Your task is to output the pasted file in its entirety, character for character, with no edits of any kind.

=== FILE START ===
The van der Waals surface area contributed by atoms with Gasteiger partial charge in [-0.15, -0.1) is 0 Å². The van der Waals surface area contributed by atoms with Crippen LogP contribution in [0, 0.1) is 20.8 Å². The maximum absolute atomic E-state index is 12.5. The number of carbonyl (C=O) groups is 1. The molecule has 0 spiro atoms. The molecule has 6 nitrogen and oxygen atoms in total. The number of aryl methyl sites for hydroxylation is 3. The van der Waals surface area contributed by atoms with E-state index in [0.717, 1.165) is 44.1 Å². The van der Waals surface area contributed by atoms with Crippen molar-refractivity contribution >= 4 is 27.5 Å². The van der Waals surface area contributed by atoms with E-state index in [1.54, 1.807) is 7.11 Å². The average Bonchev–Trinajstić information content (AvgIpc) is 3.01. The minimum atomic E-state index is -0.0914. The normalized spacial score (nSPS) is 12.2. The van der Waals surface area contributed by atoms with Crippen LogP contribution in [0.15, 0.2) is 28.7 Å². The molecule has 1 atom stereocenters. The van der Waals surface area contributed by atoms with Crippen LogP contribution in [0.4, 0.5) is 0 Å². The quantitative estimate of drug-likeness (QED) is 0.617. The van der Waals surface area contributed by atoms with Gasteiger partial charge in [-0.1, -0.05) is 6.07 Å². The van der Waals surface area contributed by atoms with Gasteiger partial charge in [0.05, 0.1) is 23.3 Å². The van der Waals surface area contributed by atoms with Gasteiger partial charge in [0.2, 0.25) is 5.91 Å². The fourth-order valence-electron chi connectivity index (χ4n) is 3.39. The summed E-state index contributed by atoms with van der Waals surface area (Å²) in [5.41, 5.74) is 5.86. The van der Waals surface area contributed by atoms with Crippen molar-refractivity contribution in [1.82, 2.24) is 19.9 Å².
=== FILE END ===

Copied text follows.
The van der Waals surface area contributed by atoms with Gasteiger partial charge in [-0.15, -0.1) is 0 Å². The van der Waals surface area contributed by atoms with Crippen LogP contribution in [0, 0.1) is 20.8 Å². The maximum absolute atomic E-state index is 12.5. The number of carbonyl (C=O) groups is 1. The molecule has 0 spiro atoms. The molecule has 6 nitrogen and oxygen atoms in total. The number of aryl methyl sites for hydroxylation is 3. The van der Waals surface area contributed by atoms with E-state index in [0.717, 1.165) is 44.1 Å². The van der Waals surface area contributed by atoms with Crippen molar-refractivity contribution >= 4 is 27.5 Å². The van der Waals surface area contributed by atoms with E-state index in [1.54, 1.807) is 7.11 Å². The average Bonchev–Trinajstić information content (AvgIpc) is 3.01. The minimum atomic E-state index is -0.0914. The normalized spacial score (nSPS) is 12.2. The van der Waals surface area contributed by atoms with Crippen LogP contribution in [0.15, 0.2) is 28.7 Å². The molecule has 1 atom stereocenters. The van der Waals surface area contributed by atoms with Crippen LogP contribution in [0.4, 0.5) is 0 Å². The quantitative estimate of drug-likeness (QED) is 0.617. The van der Waals surface area contributed by atoms with Gasteiger partial charge in [-0.1, -0.05) is 6.07 Å². The van der Waals surface area contributed by atoms with Gasteiger partial charge in [0.05, 0.1) is 23.3 Å². The van der Waals surface area contributed by atoms with Gasteiger partial charge in [0.2, 0.25) is 5.91 Å². The fourth-order valence-electron chi connectivity index (χ4n) is 3.39. The summed E-state index contributed by atoms with van der Waals surface area (Å²) in [5.41, 5.74) is 5.86. The van der Waals surface area contributed by atoms with Crippen molar-refractivity contribution in [1.82, 2.24) is 19.9 Å².